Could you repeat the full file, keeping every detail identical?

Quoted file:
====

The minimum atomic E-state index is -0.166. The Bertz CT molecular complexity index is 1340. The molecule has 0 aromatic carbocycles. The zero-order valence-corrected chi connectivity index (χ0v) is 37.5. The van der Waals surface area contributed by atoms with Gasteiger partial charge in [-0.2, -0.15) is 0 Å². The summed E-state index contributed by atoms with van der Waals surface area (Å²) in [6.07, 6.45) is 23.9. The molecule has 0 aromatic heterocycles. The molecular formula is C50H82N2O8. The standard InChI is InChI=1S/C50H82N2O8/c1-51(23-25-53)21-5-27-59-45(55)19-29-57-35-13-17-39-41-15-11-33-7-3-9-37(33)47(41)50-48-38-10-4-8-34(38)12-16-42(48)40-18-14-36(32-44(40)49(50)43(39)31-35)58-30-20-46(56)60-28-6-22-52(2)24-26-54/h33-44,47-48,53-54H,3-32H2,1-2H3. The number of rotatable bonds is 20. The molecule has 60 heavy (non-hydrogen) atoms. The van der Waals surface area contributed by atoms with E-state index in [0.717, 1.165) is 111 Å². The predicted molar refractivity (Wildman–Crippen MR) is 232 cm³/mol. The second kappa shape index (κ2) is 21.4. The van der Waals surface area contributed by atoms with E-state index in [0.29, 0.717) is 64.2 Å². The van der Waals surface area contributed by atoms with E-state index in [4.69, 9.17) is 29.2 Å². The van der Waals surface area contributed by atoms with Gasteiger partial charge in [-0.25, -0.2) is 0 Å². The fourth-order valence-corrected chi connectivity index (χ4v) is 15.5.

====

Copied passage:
The minimum atomic E-state index is -0.166. The Bertz CT molecular complexity index is 1340. The molecule has 0 aromatic carbocycles. The zero-order valence-corrected chi connectivity index (χ0v) is 37.5. The van der Waals surface area contributed by atoms with Gasteiger partial charge in [-0.2, -0.15) is 0 Å². The summed E-state index contributed by atoms with van der Waals surface area (Å²) in [6.07, 6.45) is 23.9. The molecule has 0 aromatic heterocycles. The molecular formula is C50H82N2O8. The standard InChI is InChI=1S/C50H82N2O8/c1-51(23-25-53)21-5-27-59-45(55)19-29-57-35-13-17-39-41-15-11-33-7-3-9-37(33)47(41)50-48-38-10-4-8-34(38)12-16-42(48)40-18-14-36(32-44(40)49(50)43(39)31-35)58-30-20-46(56)60-28-6-22-52(2)24-26-54/h33-44,47-48,53-54H,3-32H2,1-2H3. The number of rotatable bonds is 20. The molecule has 60 heavy (non-hydrogen) atoms. The van der Waals surface area contributed by atoms with E-state index in [0.717, 1.165) is 111 Å². The predicted molar refractivity (Wildman–Crippen MR) is 232 cm³/mol. The second kappa shape index (κ2) is 21.4. The van der Waals surface area contributed by atoms with E-state index in [0.29, 0.717) is 64.2 Å². The van der Waals surface area contributed by atoms with E-state index in [4.69, 9.17) is 29.2 Å². The van der Waals surface area contributed by atoms with Gasteiger partial charge in [-0.25, -0.2) is 0 Å². The fourth-order valence-corrected chi connectivity index (χ4v) is 15.5.